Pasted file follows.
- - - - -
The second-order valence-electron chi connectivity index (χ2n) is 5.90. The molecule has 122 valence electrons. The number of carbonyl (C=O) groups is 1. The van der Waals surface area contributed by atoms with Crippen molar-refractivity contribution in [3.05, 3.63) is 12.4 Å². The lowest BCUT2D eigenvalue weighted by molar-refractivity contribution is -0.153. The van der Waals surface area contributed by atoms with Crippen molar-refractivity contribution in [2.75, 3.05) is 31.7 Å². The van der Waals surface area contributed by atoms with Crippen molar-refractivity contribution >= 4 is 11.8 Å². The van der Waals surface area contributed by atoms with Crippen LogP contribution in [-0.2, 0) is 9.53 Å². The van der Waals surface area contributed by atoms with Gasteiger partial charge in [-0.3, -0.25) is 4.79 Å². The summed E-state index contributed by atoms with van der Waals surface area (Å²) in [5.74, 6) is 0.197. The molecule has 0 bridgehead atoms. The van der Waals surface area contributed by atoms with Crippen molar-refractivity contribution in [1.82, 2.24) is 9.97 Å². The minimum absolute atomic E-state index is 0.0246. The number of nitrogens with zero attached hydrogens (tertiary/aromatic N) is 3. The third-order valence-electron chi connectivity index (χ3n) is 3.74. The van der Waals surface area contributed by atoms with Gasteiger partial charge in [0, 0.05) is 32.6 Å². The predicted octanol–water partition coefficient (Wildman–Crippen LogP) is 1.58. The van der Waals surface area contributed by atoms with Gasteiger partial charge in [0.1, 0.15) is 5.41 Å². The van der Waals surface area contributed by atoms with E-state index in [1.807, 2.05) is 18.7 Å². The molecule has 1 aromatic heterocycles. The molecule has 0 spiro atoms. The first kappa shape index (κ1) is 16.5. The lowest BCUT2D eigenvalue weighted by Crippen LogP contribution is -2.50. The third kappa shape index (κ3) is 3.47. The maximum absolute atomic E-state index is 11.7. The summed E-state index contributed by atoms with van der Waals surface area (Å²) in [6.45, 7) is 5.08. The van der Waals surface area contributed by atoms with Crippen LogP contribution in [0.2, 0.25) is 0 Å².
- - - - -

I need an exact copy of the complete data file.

The second-order valence-electron chi connectivity index (χ2n) is 5.90. The molecule has 122 valence electrons. The number of carbonyl (C=O) groups is 1. The van der Waals surface area contributed by atoms with Crippen molar-refractivity contribution in [3.05, 3.63) is 12.4 Å². The lowest BCUT2D eigenvalue weighted by molar-refractivity contribution is -0.153. The van der Waals surface area contributed by atoms with Crippen molar-refractivity contribution in [2.75, 3.05) is 31.7 Å². The van der Waals surface area contributed by atoms with Crippen molar-refractivity contribution >= 4 is 11.8 Å². The van der Waals surface area contributed by atoms with Crippen LogP contribution in [-0.2, 0) is 9.53 Å². The van der Waals surface area contributed by atoms with Gasteiger partial charge in [-0.3, -0.25) is 4.79 Å². The summed E-state index contributed by atoms with van der Waals surface area (Å²) in [5.74, 6) is 0.197. The molecule has 0 bridgehead atoms. The van der Waals surface area contributed by atoms with Crippen molar-refractivity contribution in [1.82, 2.24) is 9.97 Å². The minimum absolute atomic E-state index is 0.0246. The number of nitrogens with zero attached hydrogens (tertiary/aromatic N) is 3. The third-order valence-electron chi connectivity index (χ3n) is 3.74. The van der Waals surface area contributed by atoms with Gasteiger partial charge in [0, 0.05) is 32.6 Å². The predicted octanol–water partition coefficient (Wildman–Crippen LogP) is 1.58. The van der Waals surface area contributed by atoms with Gasteiger partial charge in [0.1, 0.15) is 5.41 Å². The van der Waals surface area contributed by atoms with E-state index in [1.807, 2.05) is 18.7 Å². The molecule has 1 aromatic heterocycles. The molecule has 0 spiro atoms. The first kappa shape index (κ1) is 16.5. The lowest BCUT2D eigenvalue weighted by Crippen LogP contribution is -2.50. The third kappa shape index (κ3) is 3.47. The maximum absolute atomic E-state index is 11.7. The summed E-state index contributed by atoms with van der Waals surface area (Å²) in [6.45, 7) is 5.08. The van der Waals surface area contributed by atoms with Crippen LogP contribution in [0.2, 0.25) is 0 Å².